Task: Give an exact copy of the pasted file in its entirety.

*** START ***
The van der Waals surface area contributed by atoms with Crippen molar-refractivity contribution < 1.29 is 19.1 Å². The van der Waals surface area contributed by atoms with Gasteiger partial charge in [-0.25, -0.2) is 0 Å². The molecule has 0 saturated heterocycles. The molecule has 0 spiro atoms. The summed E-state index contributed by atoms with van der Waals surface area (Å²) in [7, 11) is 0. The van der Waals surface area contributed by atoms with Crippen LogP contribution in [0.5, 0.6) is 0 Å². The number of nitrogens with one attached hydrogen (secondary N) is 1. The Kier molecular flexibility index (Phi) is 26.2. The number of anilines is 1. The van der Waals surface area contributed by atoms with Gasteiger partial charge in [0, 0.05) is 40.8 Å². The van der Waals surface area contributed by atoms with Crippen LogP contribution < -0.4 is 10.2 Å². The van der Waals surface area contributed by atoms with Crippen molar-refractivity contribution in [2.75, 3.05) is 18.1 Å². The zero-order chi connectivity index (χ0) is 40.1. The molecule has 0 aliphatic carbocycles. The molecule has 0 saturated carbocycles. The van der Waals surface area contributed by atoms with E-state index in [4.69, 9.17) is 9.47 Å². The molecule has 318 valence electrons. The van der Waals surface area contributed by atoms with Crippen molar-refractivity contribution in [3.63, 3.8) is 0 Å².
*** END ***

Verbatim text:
The van der Waals surface area contributed by atoms with Crippen molar-refractivity contribution < 1.29 is 19.1 Å². The van der Waals surface area contributed by atoms with Gasteiger partial charge in [-0.25, -0.2) is 0 Å². The molecule has 0 saturated heterocycles. The molecule has 0 spiro atoms. The summed E-state index contributed by atoms with van der Waals surface area (Å²) in [7, 11) is 0. The van der Waals surface area contributed by atoms with Crippen LogP contribution in [0.5, 0.6) is 0 Å². The number of nitrogens with one attached hydrogen (secondary N) is 1. The Kier molecular flexibility index (Phi) is 26.2. The number of anilines is 1. The van der Waals surface area contributed by atoms with Gasteiger partial charge in [0, 0.05) is 40.8 Å². The van der Waals surface area contributed by atoms with Crippen LogP contribution < -0.4 is 10.2 Å². The van der Waals surface area contributed by atoms with Crippen molar-refractivity contribution in [2.75, 3.05) is 18.1 Å². The zero-order chi connectivity index (χ0) is 40.1. The molecule has 0 aliphatic carbocycles. The molecule has 0 saturated carbocycles. The van der Waals surface area contributed by atoms with E-state index in [4.69, 9.17) is 9.47 Å². The molecule has 318 valence electrons. The van der Waals surface area contributed by atoms with Crippen molar-refractivity contribution in [3.63, 3.8) is 0 Å².